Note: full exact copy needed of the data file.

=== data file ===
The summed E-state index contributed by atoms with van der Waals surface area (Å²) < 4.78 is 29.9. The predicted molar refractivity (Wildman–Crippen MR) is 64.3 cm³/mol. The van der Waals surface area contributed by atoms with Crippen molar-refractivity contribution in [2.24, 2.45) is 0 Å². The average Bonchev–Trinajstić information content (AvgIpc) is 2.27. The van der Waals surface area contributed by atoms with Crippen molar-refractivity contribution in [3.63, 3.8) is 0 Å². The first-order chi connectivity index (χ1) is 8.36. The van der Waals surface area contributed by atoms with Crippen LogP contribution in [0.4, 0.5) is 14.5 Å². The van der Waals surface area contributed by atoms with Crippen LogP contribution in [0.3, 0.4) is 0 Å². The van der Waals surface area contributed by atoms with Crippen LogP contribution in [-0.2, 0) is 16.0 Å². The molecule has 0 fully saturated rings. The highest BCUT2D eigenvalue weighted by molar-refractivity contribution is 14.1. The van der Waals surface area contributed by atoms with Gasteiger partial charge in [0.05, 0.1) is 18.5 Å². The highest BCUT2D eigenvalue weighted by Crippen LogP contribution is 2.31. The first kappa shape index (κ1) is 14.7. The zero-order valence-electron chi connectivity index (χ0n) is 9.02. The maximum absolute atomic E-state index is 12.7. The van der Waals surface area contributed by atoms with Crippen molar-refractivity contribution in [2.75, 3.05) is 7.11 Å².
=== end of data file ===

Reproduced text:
The summed E-state index contributed by atoms with van der Waals surface area (Å²) < 4.78 is 29.9. The predicted molar refractivity (Wildman–Crippen MR) is 64.3 cm³/mol. The van der Waals surface area contributed by atoms with Crippen molar-refractivity contribution in [2.24, 2.45) is 0 Å². The average Bonchev–Trinajstić information content (AvgIpc) is 2.27. The van der Waals surface area contributed by atoms with Crippen molar-refractivity contribution in [3.63, 3.8) is 0 Å². The first-order chi connectivity index (χ1) is 8.36. The van der Waals surface area contributed by atoms with Crippen LogP contribution in [0.4, 0.5) is 14.5 Å². The van der Waals surface area contributed by atoms with Crippen LogP contribution in [0.3, 0.4) is 0 Å². The van der Waals surface area contributed by atoms with Crippen LogP contribution in [-0.2, 0) is 16.0 Å². The molecule has 0 fully saturated rings. The highest BCUT2D eigenvalue weighted by molar-refractivity contribution is 14.1. The van der Waals surface area contributed by atoms with Gasteiger partial charge in [0.05, 0.1) is 18.5 Å². The highest BCUT2D eigenvalue weighted by Crippen LogP contribution is 2.31. The first kappa shape index (κ1) is 14.7. The zero-order valence-electron chi connectivity index (χ0n) is 9.02. The maximum absolute atomic E-state index is 12.7. The van der Waals surface area contributed by atoms with Crippen molar-refractivity contribution in [2.75, 3.05) is 7.11 Å².